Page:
If you’ve got a degree or are studying a degree, you may have considered opting for a master’s degree. It could be an opportunity to further your knowledge and deep-dive into a subject that you are passionate about. On top of this, it could open up new career opportunities.
A master’s degree has benefits, but it also comes at a cost. It requires dedicating an entire extra year to intense studying. You’ll have to fund your master’s – which could mean adding to already existing student debt.
For this reason, a master’s shouldn’t be seen as the easy way out. If you’re in your last year at college, you shouldn’t choose to do a master’s just so that you can delay having to think about getting a career – even if you manage to achieve your master’s, you’ll be in the same position in a year’s time.
To help you decide whether a master’s is the right option, here are just a few things to consider.
What are your career goals?
Having a degree can help you to access higher paid jobs and having a master’s can improve your chances even further. In fact, there are some jobs out there in finance, medicine and engineering that can only be obtained with a master’s.
A master’s degree could be essential for scoring these types of jobs. However, if your ideal career doesn’t require a master’s degree, you may want to consider whether there’s any point to continuing your studies.
If you do decide that a master’s is necessary, make sure that you choose the right master’s program. As this guide at Northeastern University shows, different types of master’s degrees in finance can have different outcomes. You don’t want to spend a year studying hard only to realize that you picked the wrong subject.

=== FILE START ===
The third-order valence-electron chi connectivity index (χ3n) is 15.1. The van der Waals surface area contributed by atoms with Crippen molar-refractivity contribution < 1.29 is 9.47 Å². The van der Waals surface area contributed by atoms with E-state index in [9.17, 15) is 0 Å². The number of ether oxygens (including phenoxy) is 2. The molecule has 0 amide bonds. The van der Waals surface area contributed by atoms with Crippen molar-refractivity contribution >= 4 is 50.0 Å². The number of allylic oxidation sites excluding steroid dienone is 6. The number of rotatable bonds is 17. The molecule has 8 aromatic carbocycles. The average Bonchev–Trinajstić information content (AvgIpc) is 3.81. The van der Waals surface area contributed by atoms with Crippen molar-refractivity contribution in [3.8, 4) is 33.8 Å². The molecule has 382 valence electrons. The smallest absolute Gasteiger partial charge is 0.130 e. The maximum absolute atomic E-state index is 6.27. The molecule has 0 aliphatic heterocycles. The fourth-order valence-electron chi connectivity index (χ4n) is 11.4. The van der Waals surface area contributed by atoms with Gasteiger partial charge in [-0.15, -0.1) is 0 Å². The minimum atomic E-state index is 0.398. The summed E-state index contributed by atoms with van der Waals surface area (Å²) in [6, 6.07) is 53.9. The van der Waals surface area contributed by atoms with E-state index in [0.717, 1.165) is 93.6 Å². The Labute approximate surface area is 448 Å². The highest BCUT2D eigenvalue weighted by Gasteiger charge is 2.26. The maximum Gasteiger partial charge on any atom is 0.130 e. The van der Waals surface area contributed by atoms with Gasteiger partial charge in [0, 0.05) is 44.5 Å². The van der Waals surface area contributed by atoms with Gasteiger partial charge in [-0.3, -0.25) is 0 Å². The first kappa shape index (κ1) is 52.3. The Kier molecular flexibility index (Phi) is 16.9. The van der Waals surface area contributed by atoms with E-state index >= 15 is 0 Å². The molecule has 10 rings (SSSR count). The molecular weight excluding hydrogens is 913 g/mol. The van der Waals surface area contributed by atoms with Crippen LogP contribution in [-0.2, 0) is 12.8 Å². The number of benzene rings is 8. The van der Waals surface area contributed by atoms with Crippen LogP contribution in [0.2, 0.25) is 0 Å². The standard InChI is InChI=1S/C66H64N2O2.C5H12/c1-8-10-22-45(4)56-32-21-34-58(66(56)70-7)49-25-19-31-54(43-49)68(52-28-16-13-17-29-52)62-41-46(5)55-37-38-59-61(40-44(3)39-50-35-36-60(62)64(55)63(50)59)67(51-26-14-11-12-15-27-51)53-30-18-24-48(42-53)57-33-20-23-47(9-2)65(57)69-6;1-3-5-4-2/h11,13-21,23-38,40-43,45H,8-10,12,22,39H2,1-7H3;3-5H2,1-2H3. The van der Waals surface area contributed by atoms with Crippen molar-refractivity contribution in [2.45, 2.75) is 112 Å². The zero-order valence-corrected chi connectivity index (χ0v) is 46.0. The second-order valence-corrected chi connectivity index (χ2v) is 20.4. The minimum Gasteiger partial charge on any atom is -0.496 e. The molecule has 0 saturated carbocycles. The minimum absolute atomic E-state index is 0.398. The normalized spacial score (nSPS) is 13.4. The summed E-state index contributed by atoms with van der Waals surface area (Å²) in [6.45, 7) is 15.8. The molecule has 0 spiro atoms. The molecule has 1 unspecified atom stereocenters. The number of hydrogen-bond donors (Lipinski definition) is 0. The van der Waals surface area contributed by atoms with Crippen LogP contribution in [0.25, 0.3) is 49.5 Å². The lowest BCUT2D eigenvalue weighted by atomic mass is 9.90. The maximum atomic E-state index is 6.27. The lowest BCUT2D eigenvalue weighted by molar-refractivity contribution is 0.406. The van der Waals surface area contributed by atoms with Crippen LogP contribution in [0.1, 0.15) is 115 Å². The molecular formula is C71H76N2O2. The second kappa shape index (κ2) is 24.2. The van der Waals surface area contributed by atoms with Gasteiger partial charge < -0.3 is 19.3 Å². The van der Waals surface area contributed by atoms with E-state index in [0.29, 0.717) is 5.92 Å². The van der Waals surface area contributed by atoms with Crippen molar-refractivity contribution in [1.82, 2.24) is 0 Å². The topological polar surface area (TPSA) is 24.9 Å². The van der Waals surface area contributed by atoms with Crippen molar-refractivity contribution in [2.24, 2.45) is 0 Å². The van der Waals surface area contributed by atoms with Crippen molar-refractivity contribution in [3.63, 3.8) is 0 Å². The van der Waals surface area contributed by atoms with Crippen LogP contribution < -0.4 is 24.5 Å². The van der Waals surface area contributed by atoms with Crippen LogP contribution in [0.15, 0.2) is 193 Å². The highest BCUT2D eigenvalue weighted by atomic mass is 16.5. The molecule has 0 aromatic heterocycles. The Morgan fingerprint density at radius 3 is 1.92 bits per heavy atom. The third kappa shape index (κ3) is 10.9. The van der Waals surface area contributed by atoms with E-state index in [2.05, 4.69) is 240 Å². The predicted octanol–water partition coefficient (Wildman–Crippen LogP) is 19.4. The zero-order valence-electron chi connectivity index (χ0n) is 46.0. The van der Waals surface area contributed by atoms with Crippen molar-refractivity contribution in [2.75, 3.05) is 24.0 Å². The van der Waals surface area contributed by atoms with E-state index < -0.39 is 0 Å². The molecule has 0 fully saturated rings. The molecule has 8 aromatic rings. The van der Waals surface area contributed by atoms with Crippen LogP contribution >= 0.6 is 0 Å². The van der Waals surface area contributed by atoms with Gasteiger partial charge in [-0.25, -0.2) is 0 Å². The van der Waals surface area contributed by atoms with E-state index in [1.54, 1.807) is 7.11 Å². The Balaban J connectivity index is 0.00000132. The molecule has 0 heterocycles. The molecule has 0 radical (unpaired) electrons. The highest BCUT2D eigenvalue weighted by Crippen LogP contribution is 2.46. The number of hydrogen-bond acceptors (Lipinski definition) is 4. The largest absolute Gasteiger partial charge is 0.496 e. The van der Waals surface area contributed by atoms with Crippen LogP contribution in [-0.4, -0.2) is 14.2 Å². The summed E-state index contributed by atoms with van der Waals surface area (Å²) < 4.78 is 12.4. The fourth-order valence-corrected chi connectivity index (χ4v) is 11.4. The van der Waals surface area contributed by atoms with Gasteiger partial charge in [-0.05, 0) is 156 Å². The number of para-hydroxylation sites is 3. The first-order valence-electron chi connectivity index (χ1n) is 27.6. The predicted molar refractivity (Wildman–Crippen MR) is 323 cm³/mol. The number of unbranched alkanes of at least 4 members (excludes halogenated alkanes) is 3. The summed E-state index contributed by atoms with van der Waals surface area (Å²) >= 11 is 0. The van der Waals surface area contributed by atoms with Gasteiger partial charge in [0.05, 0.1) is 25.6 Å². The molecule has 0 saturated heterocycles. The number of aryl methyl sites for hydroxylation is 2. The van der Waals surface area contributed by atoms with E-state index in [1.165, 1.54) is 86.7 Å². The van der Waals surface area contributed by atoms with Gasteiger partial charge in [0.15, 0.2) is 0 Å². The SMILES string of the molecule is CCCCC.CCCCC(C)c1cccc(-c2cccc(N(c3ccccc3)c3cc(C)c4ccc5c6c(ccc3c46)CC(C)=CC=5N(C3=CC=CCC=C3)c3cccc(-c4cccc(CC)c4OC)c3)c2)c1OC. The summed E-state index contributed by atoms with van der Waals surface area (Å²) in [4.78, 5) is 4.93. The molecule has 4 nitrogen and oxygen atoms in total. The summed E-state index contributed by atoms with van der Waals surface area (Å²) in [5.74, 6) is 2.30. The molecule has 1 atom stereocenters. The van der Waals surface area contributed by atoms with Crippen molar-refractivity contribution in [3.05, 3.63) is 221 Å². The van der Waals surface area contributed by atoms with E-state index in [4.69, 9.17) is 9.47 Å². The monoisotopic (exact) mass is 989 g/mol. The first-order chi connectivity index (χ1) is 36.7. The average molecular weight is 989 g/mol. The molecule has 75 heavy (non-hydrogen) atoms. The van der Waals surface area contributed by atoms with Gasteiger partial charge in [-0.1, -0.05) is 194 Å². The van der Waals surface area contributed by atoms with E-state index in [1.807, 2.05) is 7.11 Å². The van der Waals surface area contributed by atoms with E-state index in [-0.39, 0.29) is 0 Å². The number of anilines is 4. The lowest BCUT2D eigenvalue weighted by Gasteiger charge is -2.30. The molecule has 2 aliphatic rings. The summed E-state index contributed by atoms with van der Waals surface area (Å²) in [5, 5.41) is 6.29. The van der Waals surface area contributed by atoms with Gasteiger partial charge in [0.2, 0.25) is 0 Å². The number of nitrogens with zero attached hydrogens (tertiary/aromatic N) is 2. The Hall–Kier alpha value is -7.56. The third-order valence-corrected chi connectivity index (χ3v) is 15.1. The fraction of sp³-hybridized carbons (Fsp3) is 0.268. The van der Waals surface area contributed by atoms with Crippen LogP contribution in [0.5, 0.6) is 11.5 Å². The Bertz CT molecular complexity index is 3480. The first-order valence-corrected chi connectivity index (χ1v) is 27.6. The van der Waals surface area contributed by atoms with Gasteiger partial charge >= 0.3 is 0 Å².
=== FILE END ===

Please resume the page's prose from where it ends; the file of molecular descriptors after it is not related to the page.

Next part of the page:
Are your passionate about learning?
Some people choose a master’s not because they want to further their career, but simply because they want to further their knowledge. A master’s can be incredibly rewarding, because you could be potentially establishing new research that could benefit thousands of future students. In some cases, it’s not just an opportunity to learn, but also to pose new questions and present new ideas.
Because of this, you need to be passionate about studying – particularly in your chosen subject. A master’s could be very tough if you’re not passionate about it.
Can you afford to take a masters?
Many people pay for a master’s with a student loan. This means extra debt and extra interest in the future. Make sure that you are comfortable with this before committing to a master’s degree.
As this Guardian article demonstrates, some people are able to self-fund a master’s. This could prevent you paying extra interest in the future and could motivate you to get more out of your master’s.
You could argue that is worth the cost if it grants you access to a higher paid job. However, this is only if you’re certain that it will grant you access to higher pay.